As San Antonio Independent School (SAISD) students wrap up this school year this week, a group of young women is celebrating the conclusion to an exciting pilot program at SAISD.
They have just held closing ceremonies for the national pilot of Gamma Sigma Girls, a partnership between the Girl Scouts of America and SAISD.
Gamma Sigma Girls is a unique leadership development program offered by Girl Scouts of Southwest Texas that combines the proven outcomes of the Girl Scout Leadership Experience with a “sorority-type” setting, targeting girls in high school who have a limited history of Girl Scouts. 261 girls from 10 campuses took part in the program this year.
“After joining Gamma Sigma Girls, I realized that there are people like me who enjoyed helping others, who didn’t need a reason to volunteer other than the joy of knowing you helped someone,” said Irene Sauceda who is a student at Jefferson High School.
Throughout the academic year, the young women of Gamma Sigma Girls took part in activities focused on community service, advocacy and college readiness. Each chapter chose how they wanted to give back to the community with projects included volunteering at the H-E-B Feast of Sharing, Habitat for Humanity and donating to the Battered Women and Children’s Center.
The young women became the first GenTXperts in San Antonio at a special event at College Café in March. They also had a special program designed to get the word out about dating violence.
“The Gamma Sigma Girls made me feel as if I had a place in a group of extraordinary women….Being a Gamma Sigma Girl made me realize that I am no longer alone,” said Sauceda.
The unprecedented partnership between Girl Scouts of Southwest Texas and SAISD has been featured in the New York Times and is nationally recognized as a best practice by Girl Scouts of the USA.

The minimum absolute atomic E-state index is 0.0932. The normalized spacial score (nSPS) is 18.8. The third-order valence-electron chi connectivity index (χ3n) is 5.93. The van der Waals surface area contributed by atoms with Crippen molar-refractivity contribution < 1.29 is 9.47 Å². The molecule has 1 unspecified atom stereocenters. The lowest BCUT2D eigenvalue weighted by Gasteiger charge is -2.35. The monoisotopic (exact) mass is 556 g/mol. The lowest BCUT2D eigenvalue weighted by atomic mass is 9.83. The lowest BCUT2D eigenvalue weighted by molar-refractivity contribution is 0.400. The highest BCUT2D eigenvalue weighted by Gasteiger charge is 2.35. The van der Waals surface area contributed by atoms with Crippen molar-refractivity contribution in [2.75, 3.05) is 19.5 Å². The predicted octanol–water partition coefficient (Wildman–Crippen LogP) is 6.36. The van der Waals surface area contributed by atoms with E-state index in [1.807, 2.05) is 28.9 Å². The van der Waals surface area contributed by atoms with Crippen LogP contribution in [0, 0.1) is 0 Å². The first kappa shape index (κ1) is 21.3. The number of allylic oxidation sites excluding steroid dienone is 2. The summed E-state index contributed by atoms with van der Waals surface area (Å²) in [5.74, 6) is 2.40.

Ann Maria Chavez, Southwest Texas Council chief executive was quoted in the New York Times saying, “Gamma Sigma suggests a club with sorority-like traditions like pinning and candlelight ceremonies that appeal to girls.”
Traditional badges are out. Gamma Sigma will have speakers, workshops and experiences intended to bolster girls’ self-esteem and decision-making, Ms. Chavez said.
What succeeds in San Antonio — which has 18,400 scouts in an area that extends to the Mexico border — will resonate, she said, because the area’s 60 percent Hispanic population mirrors “what is happening across the country, and what the rest of the country will look like in 15 to 20 years.”
“This will help girls get involved and think about who they are and where they want to go with their lives,” said Ms. Chavez, who also noted that “it’s not easy to reach girls that age.”
On June 2, the Gamma Sigma Girls led a closing ceremony at Jefferson High School where they celebrated community service in which they not only served the community, but created a community.
The girl-led ceremony featured several testimonials from this year’s Gamma Sigma Girls. A common theme was the strong bond of sisterhood that Gamma Sigma Girls fostered.
The program will be back next year and the Girl Scouts hope to build on its success.